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The five best things to do on Norway's Lofoten Islands

Robin-Ivan Capar
Robin-Ivan Capar - [email protected]
The five best things to do on Norway's Lofoten Islands
Our guide on some of the best things to do once you reach the Lofoten Islands will help you make the most out of the trip. Photo by Daniel Diemer on Unsplash

Situated in northern Norway, north of the Arctic Circle, the majestic Lofoten Islands are often listed among the country's top natural attractions. If you're planning a trip to the archipelago, these are some of the best things to do .


Internationally known for awe-inducing natural beauty, rich cultural traditions, and outdoor activities, the Lofoten Islands are one of Norway's most famous tourist magnets.

The destination seems to have something for everyone - visitors looking for an active vacation can enjoy long hikes and kayaking, fishing enthusiasts can try their hand at some of the best fishing in the world, while "bucket-listers" can test their luck and try to catch a glimpse of the Northern Lights.

Regardless of the category you fall into, our guide on the best things to do once you actually reach Lofoten will help you make the most out of the trip.

Lofoten 2

Don't miss out on the raw beauty of the Lofoten Islands - go on a road trip and explore the archipelago. Photo by Daniel Diemer on Unsplash

1. Set aside an entire day for a road-trip

Reaching Lofoten can be somewhat of a challenge. There are no train connections to the archipelago, the Hurtigruten ship voyage can be quite expensive, and trips by car (which are then combined with ferry connections) tend to take a while.

The fastest way to reach the islands is via plane. If you're taking the plane, we recommend renting out a car (well ahead of your trip) for the duration of your stay on Lofoten. Multiple rental companies have car collection points at the Svolvær airport.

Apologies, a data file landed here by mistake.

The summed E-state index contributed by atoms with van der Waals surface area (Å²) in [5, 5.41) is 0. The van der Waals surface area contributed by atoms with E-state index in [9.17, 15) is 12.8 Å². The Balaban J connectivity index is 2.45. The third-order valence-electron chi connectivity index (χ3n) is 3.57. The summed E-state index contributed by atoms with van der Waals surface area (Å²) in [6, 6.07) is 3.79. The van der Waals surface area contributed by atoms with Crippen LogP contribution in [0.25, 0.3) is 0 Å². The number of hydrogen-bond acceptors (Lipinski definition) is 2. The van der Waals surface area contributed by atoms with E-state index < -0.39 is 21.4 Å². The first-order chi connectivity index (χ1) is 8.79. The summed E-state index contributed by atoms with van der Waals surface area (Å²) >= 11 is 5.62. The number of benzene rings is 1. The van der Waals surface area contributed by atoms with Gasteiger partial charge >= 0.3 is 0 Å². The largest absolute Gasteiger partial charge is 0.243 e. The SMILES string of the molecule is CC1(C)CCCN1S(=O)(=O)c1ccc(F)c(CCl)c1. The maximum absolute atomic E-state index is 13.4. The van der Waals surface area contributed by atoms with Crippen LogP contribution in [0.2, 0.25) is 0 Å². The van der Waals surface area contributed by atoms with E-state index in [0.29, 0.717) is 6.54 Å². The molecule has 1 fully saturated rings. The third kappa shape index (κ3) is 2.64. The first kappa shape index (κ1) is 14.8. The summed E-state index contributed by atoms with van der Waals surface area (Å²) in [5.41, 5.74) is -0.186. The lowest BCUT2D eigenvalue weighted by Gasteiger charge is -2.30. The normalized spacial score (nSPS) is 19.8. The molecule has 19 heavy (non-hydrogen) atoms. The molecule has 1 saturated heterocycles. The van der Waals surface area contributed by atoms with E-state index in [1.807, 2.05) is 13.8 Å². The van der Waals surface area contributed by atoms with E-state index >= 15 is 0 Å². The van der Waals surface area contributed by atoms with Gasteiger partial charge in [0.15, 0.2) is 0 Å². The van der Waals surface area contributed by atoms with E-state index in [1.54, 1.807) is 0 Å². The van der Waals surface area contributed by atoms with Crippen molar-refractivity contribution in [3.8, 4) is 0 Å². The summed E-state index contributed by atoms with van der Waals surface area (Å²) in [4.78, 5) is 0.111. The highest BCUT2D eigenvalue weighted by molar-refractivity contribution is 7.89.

Having a car lets you embark on road trips which are among the most picturesque in the world. We recommend setting a day aside for a trip along the Scenic Route Lofoten, which runs between Raftsundet and Å, with detours to Nusfjord, Vikten, Utakleiv, Unstad, Eggum, and Henningsvær.

If you depart from Svolvær to Å, you'll need about 2-3 hours to make the trip in one direction.  If you do make the trip from Svolvær to Å, make sure to visit Anita's Sjømat restaurant and delicacy shop in Reine on the final leg of the journey. It has delicious seafood, the diner is very cosy, and the staff is delightful.


Lofoten fishing ship

Organised fishing trips often make use of old fishing ships that can accommodate more than ten people at a time. Photo by Daniel Diemer on Unsplash

2. Go on an organized fishing trip

Lofoten is an extremely popular fishing destination. If you want to try landing monstrous cod, the time to visit is between January and April.

That's when the Northeast Arctic cod (called skrei in Norwegian) returns to the area to spawn. Both commercial fishermen and fishing enthusiasts visit Lofoten during this time to try and catch skrei.

Numerous agencies and private fishing guides offer fishing trips, and the prices for group trips often start from 800-1,000 kroner per person. Private fishing trips will cost you 2,000-3,000 kroner or more, depending on the season and duration of the trip. You can also fish from the shore if you wish. 

You can find an overview of fishing guides in Lofoten, here

Some companies have teamed up with restaurants and offer the chance of having the fish you catch on your trip prepared for you for dinner.

Sea eagle

The sea eagle safaris take you really close to these majestic animals. Photo by Federico Di Dio photography on Unsplash